The idea of this blog is to share ideas for using hand-made pots to serve good food.

Eating with friends and family is one of life’s greatest pleasures. I hope to show how the warmth and character of hand made ceramics can really enhance the pleasure of cooking, serving and eating food.

This blog will include pots from other potters as well as my own and recipes for the food which I enjoy, hoping that you will like it too.

Tuesday, 27 November 2012

Art in Clay, Farnham

It seems longer, but it is just over a week ago that I was exhibiting at the Art in Clay show at The Maltings in Farnham.
It was a good show and I really enjoyed catching up with other potters who I haven't seen for a while.  It is always inspirational to get out of the workshop and see what other potters are doing.

I did a pot swap with Margaret Brampton, another slipware potter.  She had made a series of these lovely bowls with a simple pea-vine motif.

By coincidence, I had been looking at recipes for pea and mint soup, so perhaps they will be good bowls to serve it in, though I think the shape is more suited to a risotto.  I have had an asparagus risotto with a pea-shoot garnish, which would look great.

I'm looking forward to using it, and will post a recipe when I've had time to try it out.
Busy making and firing pots for my Christmas Show which opens this weekend.  I'll also be doing some cooking, as I'm planning to serve some nibbles based on recipes in my calendar.
Another busy week!

Friday, 9 November 2012

Stuffed mushrooms

This is another photo from my Pots and Food Calendar 2013.  The platter is the same one which I used for the Pavlova in June.  Those lovely cherry tomatoes love my pots, especially the ones with a dark green or dark blue rim, which show them off beautifully.

This recipe is one which I have used for many years, originally from the Observer, I think.  The tomatoes are stuffed with a mixture of bread-crumbs, an egg, some chopped tomato, crushed garlic, grated parmesan, olive oil, parsley and the chopped stalks of the mushrooms.  The mixture is topped with some extra bread-crumbs and drizzled with olive oil, then baked in a moderate oven for about 15 minutes.  Great for a starter and substantial enough for a main course, too.

Sunday, 4 November 2012

Apple Cake

This is another image from my Pots and Food Calendar, which I collected from the printers last week.
I am really pleased with the photographs, taken by photographer, Jose Lasheras.  We also had help from Alison Clarkson, a food stylist, to compose the shots and show off the pots and food to the best advantage.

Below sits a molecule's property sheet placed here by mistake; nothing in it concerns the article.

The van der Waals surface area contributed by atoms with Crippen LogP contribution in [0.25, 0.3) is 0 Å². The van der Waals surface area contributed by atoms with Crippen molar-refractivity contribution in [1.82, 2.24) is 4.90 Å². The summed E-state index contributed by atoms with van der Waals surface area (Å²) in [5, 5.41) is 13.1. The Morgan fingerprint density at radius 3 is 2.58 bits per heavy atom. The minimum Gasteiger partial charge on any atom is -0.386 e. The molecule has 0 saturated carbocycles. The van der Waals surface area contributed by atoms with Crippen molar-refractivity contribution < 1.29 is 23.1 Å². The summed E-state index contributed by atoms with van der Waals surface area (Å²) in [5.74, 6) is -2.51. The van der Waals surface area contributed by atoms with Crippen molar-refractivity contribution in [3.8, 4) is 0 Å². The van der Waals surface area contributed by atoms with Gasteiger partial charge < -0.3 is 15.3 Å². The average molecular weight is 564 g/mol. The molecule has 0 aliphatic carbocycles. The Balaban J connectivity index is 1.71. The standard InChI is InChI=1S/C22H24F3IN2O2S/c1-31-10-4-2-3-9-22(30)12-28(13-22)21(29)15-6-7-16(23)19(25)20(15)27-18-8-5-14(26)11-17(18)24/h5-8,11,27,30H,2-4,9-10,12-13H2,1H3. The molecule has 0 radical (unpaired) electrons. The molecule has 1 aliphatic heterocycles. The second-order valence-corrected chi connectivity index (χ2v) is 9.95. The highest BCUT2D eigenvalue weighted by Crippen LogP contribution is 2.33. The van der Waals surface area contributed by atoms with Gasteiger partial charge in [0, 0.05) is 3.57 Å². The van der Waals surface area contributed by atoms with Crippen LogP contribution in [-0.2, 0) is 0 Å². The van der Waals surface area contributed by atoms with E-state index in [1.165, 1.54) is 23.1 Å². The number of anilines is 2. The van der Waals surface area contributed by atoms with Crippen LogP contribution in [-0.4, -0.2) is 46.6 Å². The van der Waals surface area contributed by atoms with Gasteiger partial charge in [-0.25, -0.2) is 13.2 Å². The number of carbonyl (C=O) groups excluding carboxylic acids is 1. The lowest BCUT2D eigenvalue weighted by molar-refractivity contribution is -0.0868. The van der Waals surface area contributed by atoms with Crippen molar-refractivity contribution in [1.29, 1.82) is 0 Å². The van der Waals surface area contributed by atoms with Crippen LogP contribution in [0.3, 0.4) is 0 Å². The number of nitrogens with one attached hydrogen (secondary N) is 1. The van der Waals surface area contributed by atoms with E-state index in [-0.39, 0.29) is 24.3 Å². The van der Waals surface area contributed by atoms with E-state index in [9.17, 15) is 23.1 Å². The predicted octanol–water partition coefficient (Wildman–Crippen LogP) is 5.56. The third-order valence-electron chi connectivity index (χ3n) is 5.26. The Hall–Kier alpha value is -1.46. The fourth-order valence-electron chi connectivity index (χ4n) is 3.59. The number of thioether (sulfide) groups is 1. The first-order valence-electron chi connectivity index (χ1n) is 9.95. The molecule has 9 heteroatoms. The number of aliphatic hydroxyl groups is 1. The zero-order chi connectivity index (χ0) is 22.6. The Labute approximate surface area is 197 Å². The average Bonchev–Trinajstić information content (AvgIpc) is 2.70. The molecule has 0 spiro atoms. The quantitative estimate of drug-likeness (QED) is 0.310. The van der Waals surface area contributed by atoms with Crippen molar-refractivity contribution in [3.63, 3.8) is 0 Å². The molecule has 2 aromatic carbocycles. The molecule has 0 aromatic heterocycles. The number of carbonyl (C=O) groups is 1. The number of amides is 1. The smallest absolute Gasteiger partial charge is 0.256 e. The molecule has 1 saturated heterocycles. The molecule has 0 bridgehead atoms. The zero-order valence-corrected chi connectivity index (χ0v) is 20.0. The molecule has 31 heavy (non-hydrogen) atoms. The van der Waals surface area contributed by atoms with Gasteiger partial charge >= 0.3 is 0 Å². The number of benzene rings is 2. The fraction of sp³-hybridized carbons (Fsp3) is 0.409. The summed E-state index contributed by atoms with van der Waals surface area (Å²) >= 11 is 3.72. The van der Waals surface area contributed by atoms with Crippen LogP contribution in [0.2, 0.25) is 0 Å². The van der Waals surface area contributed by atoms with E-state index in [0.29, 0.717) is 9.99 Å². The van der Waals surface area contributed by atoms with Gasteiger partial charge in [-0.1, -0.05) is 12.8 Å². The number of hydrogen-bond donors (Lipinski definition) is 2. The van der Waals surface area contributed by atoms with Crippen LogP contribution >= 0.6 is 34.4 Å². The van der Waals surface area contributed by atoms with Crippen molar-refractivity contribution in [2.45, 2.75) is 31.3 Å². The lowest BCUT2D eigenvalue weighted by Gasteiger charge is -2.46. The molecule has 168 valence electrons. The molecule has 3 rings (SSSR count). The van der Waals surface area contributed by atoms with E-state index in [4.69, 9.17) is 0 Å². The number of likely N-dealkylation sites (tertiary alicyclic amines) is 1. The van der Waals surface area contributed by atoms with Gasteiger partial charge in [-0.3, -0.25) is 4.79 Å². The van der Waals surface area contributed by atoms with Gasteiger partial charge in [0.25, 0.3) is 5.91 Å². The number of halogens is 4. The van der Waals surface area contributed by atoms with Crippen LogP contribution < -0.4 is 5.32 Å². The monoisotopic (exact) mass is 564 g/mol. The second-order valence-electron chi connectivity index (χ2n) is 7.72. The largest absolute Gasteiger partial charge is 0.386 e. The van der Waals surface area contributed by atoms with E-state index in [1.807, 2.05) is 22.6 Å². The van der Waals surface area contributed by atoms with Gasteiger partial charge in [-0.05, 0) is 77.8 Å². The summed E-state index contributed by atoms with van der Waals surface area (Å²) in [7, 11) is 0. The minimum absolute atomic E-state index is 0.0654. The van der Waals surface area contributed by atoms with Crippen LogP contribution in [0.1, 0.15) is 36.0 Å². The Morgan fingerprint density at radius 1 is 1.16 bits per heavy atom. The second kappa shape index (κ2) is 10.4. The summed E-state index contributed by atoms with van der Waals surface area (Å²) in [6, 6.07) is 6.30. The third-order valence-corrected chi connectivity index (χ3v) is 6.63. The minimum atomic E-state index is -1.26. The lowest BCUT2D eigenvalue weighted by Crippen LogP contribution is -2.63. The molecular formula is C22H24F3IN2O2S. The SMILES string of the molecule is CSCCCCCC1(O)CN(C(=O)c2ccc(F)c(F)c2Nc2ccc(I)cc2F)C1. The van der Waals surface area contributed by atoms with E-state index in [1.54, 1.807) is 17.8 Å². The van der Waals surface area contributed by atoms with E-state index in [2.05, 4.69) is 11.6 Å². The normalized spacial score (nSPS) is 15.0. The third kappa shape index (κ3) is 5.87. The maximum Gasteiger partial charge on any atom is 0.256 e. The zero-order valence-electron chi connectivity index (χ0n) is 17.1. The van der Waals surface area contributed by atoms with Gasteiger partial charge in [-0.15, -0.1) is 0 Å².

These are some new slab dishes in my grey and white range, which I have just started making again.  The muted colours are good for many kinds of food and the long slab platters lend themselves to many different uses.  For the decoration I have been using paper cut-outs in layers with white slip brushed over, using a coarse brush. If I want a strong brush texture, I sometimes use a brush made from Japanese rice straw.

The apple cake is my basic cake recipe.  The ingredients, which must be at room temperature, are all weighed, put in a large bowl and simply mixed together.  This mixture can be used to make a cake with fruit and nuts in various combinations, or chocolate cake by substituting an ounce of cocoa powder for an ounce of the flour.

Ingredients:  7 oz/200g brown sugar
                     8 oz/225g butter or soft margarine
                     9 oz/250g plain flour (white or wholemeal)
                     1 tsp baking powder
                     2-3 eggs
                     a few drops of vanilla extract
                     a pinch of salt
                    2-3 cooking apples
                    1 tsp cinnamon

Method:      Preheat the oven to Gas mark 6, 200 C
                   Weigh and mix the ingredients, except the apples and cinnamon, in a large mixing bowl.
                   Add enough milk to make a soft consistency if necessary.
                   Add one peeled and chopped apple to the mix.
                   You can also add chopped walnuts, dried prunes or apricots, if you like.
                   Spread the mixture into a lined baking tray.
                   Decorate the top with apple slices and sprinkle with cinnamon mixed with a little sugar.
                   Because of the fruit, the cake can take quite a while to cook through. You just need to keep
                   an eye on it, so that the top doesn't burn.  Check it with the point of a knife until it comes
                   out clean.  Usually about 45 minutes.

It can be served warm or cold, with or without cream.  It is a useful cake as it doubles as a dessert and a tea-time treat.  Bon appetit!